Behemoth: The beast that is civilisation
by Sabine Kues
- VENICE 2015: Zhao Liang returns to Venice with a documentary Divine Comedy – a journey into the hell created by civilisation
Award-winning Chinese director, writer and cinematographer Zhao Liang is presenting another courageous documentary on social injustice at the Venice Film Festival: Behemoth [+see also:
film profile]. With his previous works, the director has travelled to such major festivals as Cannes in 2009 with the documentary Petition and the Berlinale 2011 with Crime and Punishment. His work also includes video installations that have been shown in museums and exhibitions worldwide. The five-hour long version of Petition was screened at MoMA in New York in 2013.
With Behemoth, the director embarks on a journey into hell, just like Dante before him in his Divine Comedy. The literary model provides the structure for the documentary's journey through the Inferno, Purgatorio and Paradiso (separated by red, grey and blue coloured screens). In a similar way to Dante's journey, the narrator is accompanied by a guide who, in Zhao's case, takes him to a coal mine on the prairies of Mongolia and, as they approach hell, inside an iron foundry. The Purgatorio shows the workers suffering from their illnesses caused by their work, awaiting either cure or death. Arriving at Paradiso, the documentary sarcastically shows what all this human suffering and exploitation of natural resources has been for: creating ghost cities full of desolate, modern high-rises, the outcome of a burst real-estate bubble.
The film impresses with extreme long shots depicting the landscape in all its breadth, highlighting the scope of destruction with the lush green grass of the Mongolian prairies contrasting with the huge grey mountains of debris from the mine. Behemoth, the mystical beast created by God, is found in several guises, as man-made machines at work. The images of the mine seem to be taken from another planet, with the machines performing their work as if guided by a magical hand. In the darkness, the air is full of clouds of dust that make the machines’ little red lights glow even brighter. The red colours naturally intensify as the film ventures further down the funnel of hell to the bright-orange flows of molten metal. The descent is felt all the more intensely thanks to the long sequence of an elevator taking men deeper and deeper down into the mine. The further down they get, the more deafening the sounds of the drilling machines and the louder the explosions from the mountain being blown into pieces. Every audio-visually intense scene is followed by a calm and quiet episode where we see the workers cleaning themselves in their homes, making them human again. The lingering close-ups on the workers’ dirty faces finally give them a satisfying onscreen presence. While the images of the workers are presented in a more observational style, the episodes guided by a narrative voice introduce more visual effects by working with the film's materiality and splitting the images up on screen, as if the viewer were looking through broken glass.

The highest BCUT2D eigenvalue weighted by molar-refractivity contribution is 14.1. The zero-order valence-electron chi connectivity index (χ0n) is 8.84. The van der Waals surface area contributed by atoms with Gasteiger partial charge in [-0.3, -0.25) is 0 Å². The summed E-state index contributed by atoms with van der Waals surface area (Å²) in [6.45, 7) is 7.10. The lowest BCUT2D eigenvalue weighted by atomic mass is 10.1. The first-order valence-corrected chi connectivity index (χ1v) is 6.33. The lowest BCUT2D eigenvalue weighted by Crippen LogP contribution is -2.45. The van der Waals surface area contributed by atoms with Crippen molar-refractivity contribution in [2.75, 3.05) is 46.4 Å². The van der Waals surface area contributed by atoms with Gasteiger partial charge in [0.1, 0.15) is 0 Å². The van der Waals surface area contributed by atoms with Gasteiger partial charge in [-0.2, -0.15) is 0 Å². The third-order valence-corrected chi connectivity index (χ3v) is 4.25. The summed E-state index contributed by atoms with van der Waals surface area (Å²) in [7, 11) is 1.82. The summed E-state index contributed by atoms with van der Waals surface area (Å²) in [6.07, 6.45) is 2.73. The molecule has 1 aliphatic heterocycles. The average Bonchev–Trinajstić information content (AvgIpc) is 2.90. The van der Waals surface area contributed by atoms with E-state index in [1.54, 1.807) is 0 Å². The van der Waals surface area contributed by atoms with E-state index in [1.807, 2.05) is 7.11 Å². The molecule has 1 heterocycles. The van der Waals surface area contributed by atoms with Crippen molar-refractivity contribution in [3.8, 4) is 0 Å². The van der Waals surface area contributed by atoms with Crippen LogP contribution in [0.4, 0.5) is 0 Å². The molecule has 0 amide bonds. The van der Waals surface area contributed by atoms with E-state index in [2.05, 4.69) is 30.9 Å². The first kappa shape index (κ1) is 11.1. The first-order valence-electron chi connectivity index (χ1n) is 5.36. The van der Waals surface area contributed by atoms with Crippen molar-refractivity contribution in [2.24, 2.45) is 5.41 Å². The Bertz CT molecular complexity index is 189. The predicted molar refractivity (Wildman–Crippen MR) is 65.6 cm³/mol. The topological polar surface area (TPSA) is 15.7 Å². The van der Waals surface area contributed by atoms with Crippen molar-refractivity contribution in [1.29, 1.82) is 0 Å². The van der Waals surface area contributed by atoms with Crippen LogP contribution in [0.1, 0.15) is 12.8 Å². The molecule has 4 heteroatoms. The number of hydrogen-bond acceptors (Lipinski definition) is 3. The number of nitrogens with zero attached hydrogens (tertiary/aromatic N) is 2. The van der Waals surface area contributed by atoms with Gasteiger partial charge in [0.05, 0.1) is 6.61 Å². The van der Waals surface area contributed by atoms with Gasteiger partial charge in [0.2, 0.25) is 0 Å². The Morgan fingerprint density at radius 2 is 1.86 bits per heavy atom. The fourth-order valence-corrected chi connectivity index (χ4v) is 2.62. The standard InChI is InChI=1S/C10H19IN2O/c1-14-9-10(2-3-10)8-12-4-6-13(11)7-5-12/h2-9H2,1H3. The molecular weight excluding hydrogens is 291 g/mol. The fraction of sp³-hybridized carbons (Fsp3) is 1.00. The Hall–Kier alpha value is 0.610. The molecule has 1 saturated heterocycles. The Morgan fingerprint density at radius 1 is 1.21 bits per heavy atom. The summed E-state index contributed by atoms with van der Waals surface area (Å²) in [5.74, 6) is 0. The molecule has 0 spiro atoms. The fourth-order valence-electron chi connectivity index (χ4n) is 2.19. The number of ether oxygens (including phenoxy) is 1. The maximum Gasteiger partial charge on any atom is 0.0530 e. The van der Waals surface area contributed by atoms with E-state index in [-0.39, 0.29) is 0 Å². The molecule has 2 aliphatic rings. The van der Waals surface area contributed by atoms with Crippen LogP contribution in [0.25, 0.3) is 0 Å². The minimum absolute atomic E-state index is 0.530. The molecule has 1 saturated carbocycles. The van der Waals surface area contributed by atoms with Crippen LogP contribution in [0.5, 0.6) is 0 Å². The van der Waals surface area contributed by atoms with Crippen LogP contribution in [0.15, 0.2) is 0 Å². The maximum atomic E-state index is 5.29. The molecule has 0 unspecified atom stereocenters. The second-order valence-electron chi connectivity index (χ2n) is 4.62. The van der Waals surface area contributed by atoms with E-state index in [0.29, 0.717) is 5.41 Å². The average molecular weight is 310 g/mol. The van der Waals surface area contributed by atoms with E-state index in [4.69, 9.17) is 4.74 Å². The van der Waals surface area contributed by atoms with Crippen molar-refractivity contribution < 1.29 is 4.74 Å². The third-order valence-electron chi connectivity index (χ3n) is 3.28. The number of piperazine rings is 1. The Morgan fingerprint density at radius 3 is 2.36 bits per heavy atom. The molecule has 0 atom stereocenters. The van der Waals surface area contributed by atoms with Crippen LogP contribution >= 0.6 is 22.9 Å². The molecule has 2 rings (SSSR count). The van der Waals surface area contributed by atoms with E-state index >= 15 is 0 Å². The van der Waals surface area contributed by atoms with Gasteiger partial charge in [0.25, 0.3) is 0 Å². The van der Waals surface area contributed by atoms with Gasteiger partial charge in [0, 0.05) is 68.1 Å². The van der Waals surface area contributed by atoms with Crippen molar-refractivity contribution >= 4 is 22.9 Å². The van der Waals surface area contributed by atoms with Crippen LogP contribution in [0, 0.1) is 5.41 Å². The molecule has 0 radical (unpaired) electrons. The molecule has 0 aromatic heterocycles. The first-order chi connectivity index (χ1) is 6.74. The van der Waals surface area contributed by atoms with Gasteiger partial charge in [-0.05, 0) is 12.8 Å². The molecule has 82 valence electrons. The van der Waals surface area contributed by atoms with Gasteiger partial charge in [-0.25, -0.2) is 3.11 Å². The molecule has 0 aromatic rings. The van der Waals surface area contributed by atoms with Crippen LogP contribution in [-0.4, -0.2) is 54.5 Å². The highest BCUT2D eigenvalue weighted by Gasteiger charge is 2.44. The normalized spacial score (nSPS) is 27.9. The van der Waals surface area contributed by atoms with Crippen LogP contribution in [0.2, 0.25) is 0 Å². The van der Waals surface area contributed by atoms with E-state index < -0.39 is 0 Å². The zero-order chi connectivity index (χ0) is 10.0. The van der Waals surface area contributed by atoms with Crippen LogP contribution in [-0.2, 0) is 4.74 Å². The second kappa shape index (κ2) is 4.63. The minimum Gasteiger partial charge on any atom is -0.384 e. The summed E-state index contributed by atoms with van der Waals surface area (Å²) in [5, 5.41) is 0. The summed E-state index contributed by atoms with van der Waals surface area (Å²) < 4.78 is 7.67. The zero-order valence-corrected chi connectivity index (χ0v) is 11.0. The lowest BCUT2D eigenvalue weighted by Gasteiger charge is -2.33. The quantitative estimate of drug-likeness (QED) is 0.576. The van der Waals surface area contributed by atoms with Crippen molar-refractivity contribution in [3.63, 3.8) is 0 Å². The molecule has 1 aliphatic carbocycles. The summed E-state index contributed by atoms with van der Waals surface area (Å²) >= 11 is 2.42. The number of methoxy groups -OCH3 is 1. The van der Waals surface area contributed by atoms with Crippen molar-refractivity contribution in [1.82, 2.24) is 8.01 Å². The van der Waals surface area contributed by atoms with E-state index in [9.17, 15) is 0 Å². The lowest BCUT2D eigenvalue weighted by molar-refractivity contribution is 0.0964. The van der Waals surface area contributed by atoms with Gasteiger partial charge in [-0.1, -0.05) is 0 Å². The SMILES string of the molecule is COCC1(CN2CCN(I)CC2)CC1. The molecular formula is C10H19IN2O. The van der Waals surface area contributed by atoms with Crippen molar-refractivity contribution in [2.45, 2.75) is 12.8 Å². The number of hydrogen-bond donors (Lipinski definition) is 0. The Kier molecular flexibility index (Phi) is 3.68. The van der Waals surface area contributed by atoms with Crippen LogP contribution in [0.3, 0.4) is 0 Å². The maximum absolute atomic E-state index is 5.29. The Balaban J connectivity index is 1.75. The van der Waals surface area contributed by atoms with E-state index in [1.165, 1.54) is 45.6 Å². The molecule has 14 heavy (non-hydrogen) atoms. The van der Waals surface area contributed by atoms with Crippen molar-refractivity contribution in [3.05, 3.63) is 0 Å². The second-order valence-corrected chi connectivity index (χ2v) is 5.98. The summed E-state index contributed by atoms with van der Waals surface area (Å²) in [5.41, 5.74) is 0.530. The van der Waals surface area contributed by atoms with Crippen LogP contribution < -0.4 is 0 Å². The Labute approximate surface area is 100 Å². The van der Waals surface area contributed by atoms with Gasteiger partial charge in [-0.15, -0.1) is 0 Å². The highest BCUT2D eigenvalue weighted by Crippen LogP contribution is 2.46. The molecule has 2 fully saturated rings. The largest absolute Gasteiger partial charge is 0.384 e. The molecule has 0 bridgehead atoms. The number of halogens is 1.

Zhao Liang chooses to let the images and the soundscape tell the story of his journey into the greediness of civilisation, as there is no further dialogue apart from the sparsely used narrator’s voice. And truly, nothing more can be said.
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